According to the latest data from D&D Beyond users, some of you have turned off your targeting computers and are playing D&D without the PHB.
One of the newest features for D&D Beyond is the ability to Blacklist certain sourcebooks from being used for character creation purposes in your campaign. There are a number of reasons you might want to do this–you might want to keep players from picking overpowered options, you might want to limit campaign materials to books that make sense for your campaign area (the Tomb of Annihilation backgrounds might feel out of place in a Waterdeep: Dragon Heist campaign, for instance). Or maybe you just don’t want to worry about the balance of different options.
And according to the user data from D&D Beyond, people have jumped on the option with gusto. We’ve got a look at the most blacklisted books today, which shows off what players aren’t using in their campaigns. The results are interesting, let’s take a look.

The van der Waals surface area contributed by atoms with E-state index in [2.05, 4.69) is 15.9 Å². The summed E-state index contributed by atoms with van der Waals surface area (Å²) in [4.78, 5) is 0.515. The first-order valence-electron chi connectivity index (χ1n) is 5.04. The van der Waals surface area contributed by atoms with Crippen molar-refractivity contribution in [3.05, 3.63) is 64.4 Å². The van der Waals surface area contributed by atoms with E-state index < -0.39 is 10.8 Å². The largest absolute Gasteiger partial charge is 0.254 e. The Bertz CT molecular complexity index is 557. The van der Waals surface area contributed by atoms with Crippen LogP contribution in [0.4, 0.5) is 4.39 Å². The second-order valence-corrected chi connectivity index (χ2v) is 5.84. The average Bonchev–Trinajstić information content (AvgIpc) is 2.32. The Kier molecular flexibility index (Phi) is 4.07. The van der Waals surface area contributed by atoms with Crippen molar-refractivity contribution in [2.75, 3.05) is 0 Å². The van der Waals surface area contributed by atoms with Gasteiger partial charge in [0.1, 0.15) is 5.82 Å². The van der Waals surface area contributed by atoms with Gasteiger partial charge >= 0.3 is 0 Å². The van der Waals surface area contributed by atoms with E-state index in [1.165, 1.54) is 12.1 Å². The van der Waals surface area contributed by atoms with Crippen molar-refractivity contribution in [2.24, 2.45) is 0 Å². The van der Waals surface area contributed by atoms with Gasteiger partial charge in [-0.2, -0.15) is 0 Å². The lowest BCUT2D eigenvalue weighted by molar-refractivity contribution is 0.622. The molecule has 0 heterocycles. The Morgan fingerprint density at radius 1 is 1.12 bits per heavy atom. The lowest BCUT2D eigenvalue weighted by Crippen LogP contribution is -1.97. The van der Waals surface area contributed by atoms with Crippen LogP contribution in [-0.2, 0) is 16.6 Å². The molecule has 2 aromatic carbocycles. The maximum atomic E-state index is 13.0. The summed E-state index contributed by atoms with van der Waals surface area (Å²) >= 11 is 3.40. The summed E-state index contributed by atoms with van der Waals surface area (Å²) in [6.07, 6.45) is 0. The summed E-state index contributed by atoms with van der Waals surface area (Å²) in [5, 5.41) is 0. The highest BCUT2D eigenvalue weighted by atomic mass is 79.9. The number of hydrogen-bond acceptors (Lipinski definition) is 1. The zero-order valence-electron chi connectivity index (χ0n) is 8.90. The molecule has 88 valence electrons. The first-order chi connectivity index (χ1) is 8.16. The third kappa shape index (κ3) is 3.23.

via D&D Beyond
Here’s a look at every book in the game and how often they get blacklisted by different GMs for their campaigns. Both ends of this picture are very interesting because you’ll find that a lot of players are leaving Waterdeep: Dragon Heist by the wayside–the winding roads of Waterdeep in Spring, Summer, Fall, and Winter, are forbidden from many a campaign. It’s interesting because aside from the magic items, there aren’t that many things that a character could pick from–but perhaps the regalia of a Lord of Waterdeep or the Stone of Golorr are too powerful?
Then there are a few other books that make sense. Rrakkma is an extraplanar, very specific, high-level adventure. Lost Mine of Phandelver is a mystery as it’s one of the starter sets–Out of the Abyss makes sense if you don’t want to deal with weird Underdark stuff–and then down at the very bottom we get to the heart of the issue here.
Which books do you allow in your games?
UPDATE: Blacklisting does not, as we initially believed, ban players from using the content in a book–but rather reading the adventure. So instead it seems that people are diving headlong into Waterdeep without spoilers. This tracks a little more, but also makes you wonder, what the heck is going on in a campaign where players aren’t allowed to read the Player’s Handbook? It’s hard enough to get players to read their own classes on a good day, let alone the rules…